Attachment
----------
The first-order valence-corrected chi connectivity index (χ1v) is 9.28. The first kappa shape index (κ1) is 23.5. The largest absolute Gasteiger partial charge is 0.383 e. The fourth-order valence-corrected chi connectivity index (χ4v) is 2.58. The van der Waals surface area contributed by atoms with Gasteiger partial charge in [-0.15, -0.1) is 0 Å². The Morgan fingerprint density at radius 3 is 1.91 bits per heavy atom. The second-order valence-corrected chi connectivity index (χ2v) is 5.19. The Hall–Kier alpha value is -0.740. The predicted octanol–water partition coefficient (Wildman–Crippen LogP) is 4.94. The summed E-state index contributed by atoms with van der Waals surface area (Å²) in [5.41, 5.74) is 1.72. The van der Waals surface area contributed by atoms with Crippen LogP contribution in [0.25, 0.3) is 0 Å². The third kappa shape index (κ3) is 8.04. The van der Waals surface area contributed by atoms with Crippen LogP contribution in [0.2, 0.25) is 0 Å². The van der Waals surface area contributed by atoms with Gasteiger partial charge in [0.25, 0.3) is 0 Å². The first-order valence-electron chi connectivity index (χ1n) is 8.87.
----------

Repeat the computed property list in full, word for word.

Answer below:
The first-order valence-corrected chi connectivity index (χ1v) is 9.28. The first kappa shape index (κ1) is 23.5. The largest absolute Gasteiger partial charge is 0.383 e. The fourth-order valence-corrected chi connectivity index (χ4v) is 2.58. The van der Waals surface area contributed by atoms with Gasteiger partial charge in [-0.15, -0.1) is 0 Å². The Morgan fingerprint density at radius 3 is 1.91 bits per heavy atom. The second-order valence-corrected chi connectivity index (χ2v) is 5.19. The Hall–Kier alpha value is -0.740. The predicted octanol–water partition coefficient (Wildman–Crippen LogP) is 4.94. The summed E-state index contributed by atoms with van der Waals surface area (Å²) in [5.41, 5.74) is 1.72. The van der Waals surface area contributed by atoms with Crippen LogP contribution in [0.25, 0.3) is 0 Å². The third kappa shape index (κ3) is 8.04. The van der Waals surface area contributed by atoms with Crippen LogP contribution in [0.2, 0.25) is 0 Å². The van der Waals surface area contributed by atoms with Gasteiger partial charge in [0.25, 0.3) is 0 Å². The first-order valence-electron chi connectivity index (χ1n) is 8.87.